ABSTRACT

The scaling potential of Miller wells is widely accepted as being perhaps the severest in the North Sea, if not the world. This creates a unique chemical challenge, the aim of which has always been to extend the lifetimes of scale squeezes across all the wells. A new scale inhibitor has been deployed which has achieved this goal. The chemistry in question is a novel polymeric chemistry which contains multiple functional groups, including phosphorus tagging.

Two years were spent developing and extensively testing the chemical in the laboratory, and the resulting product was assessed against those submitted as part of an industry wide search. The new chemical is now deployed on all Miller wells and performance has been beyond all expectations. Two wells have already seen a doubling in the treatment lifetimes resulting in thousands of barrels of incremental oil production. This is particularly important for Miller, where total operational efficiency is paramount as the cessation of production date approaches.

This paper documents some of the initial laboratory work involved with the development of the new chemical but mainly dwells upon the field treatments on Miller wells A14(19), A17(04), A18(32), A21(02), A25(29) and A26(08), covering almost 50 squeeze treatments. The paper goes on to describe the management strategy as well as the approach adopted to determine the limit of the squeeze life. In every case the chemical has outperformed the incumbent in terms of barrels of water protected and total scale inhibitor efficiency. This outcome is unprecedented on Miller: No other new chemical has delivered such a dramatic and significant improvement in scale control economics.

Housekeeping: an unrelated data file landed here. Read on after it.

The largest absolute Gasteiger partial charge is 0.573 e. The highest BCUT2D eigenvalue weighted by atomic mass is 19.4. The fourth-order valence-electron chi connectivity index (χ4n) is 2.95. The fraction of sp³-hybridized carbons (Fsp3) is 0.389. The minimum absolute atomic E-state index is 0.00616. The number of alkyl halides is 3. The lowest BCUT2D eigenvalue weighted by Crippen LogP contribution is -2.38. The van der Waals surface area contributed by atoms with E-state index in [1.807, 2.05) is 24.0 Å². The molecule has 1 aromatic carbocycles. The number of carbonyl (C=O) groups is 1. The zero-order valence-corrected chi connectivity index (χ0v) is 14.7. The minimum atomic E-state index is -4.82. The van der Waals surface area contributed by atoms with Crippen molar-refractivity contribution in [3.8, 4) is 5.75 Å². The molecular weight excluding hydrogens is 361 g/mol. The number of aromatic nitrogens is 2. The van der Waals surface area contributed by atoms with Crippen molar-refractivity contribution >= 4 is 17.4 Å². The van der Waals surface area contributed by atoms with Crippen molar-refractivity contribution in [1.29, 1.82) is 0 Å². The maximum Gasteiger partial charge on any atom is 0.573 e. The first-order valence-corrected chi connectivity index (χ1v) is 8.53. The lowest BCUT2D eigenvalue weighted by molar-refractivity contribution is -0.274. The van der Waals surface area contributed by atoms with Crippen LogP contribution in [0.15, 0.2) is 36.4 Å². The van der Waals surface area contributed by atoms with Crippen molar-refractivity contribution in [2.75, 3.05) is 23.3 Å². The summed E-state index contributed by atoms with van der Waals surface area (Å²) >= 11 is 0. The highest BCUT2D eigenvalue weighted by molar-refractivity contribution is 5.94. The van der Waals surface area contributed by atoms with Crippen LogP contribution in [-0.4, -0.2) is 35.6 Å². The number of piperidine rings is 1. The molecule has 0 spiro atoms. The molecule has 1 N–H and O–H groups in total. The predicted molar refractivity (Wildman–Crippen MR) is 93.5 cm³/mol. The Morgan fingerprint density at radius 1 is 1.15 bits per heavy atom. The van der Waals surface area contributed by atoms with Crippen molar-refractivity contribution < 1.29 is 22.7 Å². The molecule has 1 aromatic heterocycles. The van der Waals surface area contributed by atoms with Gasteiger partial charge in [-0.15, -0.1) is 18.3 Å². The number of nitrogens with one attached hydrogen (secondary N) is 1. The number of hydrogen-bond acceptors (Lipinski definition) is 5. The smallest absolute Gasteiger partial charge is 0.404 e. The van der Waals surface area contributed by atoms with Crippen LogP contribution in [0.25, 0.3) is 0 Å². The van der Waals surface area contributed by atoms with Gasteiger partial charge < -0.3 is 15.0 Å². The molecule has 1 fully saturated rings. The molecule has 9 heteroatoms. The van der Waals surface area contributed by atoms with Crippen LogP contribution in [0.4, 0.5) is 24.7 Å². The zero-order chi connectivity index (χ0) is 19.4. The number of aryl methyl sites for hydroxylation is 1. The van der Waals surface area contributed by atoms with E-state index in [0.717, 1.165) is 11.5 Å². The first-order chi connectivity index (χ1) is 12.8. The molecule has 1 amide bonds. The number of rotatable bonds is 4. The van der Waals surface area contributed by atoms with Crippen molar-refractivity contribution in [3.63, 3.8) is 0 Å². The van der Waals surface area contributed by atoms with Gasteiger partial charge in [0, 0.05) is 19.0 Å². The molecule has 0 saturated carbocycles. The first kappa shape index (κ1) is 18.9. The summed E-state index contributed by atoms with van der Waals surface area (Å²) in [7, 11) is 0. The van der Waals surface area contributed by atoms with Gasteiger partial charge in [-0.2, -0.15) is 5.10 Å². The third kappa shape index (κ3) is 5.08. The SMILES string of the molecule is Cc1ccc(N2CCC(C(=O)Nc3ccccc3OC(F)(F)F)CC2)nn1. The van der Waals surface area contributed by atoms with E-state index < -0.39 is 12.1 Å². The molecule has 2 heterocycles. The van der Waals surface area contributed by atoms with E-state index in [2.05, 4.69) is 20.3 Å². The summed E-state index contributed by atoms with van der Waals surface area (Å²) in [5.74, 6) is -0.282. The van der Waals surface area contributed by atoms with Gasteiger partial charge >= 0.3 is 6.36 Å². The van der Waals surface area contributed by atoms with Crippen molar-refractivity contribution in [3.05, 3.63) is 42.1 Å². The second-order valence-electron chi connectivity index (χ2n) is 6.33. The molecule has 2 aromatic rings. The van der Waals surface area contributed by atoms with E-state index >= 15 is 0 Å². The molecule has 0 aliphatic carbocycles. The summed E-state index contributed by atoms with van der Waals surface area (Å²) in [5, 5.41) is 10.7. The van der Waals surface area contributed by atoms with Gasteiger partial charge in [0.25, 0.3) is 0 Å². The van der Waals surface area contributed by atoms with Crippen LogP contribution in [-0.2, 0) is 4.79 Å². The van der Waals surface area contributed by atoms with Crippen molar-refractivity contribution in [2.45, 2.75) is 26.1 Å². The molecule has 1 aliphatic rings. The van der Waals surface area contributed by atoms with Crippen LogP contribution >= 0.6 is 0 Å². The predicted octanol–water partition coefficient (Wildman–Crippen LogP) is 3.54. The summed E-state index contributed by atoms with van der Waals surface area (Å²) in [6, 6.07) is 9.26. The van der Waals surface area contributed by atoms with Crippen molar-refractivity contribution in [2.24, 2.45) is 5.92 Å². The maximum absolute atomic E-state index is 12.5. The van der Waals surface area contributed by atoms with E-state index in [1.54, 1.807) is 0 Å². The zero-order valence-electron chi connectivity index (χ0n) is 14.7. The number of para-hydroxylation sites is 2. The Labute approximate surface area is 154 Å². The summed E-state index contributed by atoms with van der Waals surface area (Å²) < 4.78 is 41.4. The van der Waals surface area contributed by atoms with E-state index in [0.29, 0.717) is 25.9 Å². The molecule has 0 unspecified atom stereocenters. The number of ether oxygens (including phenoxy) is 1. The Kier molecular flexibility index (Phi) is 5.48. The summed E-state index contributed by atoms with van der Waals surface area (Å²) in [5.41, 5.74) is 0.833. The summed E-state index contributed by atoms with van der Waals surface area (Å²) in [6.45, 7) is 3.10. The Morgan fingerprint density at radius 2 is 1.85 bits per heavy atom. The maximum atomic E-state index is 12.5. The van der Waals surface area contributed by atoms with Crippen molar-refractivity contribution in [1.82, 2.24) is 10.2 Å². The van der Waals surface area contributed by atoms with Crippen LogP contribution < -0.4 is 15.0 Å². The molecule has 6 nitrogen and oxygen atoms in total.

MILLER FIELD BACKGROUND

The BP operated Miller field straddles Blocks 16/7b and 16/8b in the UK Sector of the North Sea, approximately 145 miles NNE of Aberdeen. The field produces gas (exported down the Miller Gas Pipeline to Peterhead) and oil (exported via the Forties Pipeline System to Grangemouth). Ten producer wells were drilled with first oil in 1992. Production plateau'd in 1993 at 140 MBOD and remained for approximately three years. Water injection was initially through six injector wells and began one year after first oil, peaking at 300 MBWD.

Steady decline in oil production has been apparent since 1997 being paralleled with high and sudden formation and seawater breakthrough. The Miller field has achieved beyond the expected recoverable reserves having produced a little over 340 million barrels of oil. Currently the field oil potential is 16 MBD and water production a potential 80 MBD. Cessation of production (COP) has been proposed as December 2006 and is based upon low flow trials.

The most noticeable aspect of Miller formation water is the barium concentration. At 650 ppm this presents a very harsh scaling regime in the presence of even minor seawater breakthrough. A complete water chemistry analysis has been summarised in Table 1 for the wells currently squeezed with the new polymer. During the production history however a wide range of barium concentrations have been detected at surface, a maximum being a little over 3,500 ppm. The water is otherwise of moderate salinity with moderate strontium, magnesium, and calcium ions. Seawater breakthrough has been observed on all of the producer wells resulting in barite (BaSO[4]) scale dominating over all others. This should not however detract from the potential for both celestite (SrSO[4]) and calcite (CaCO[3]) to form. It is clear that the control of water production and scaling potential is absolutely crucial to the field producing to the planned COP: even losing one well to scale will have a dramatic impact on the decline trends and late field life.

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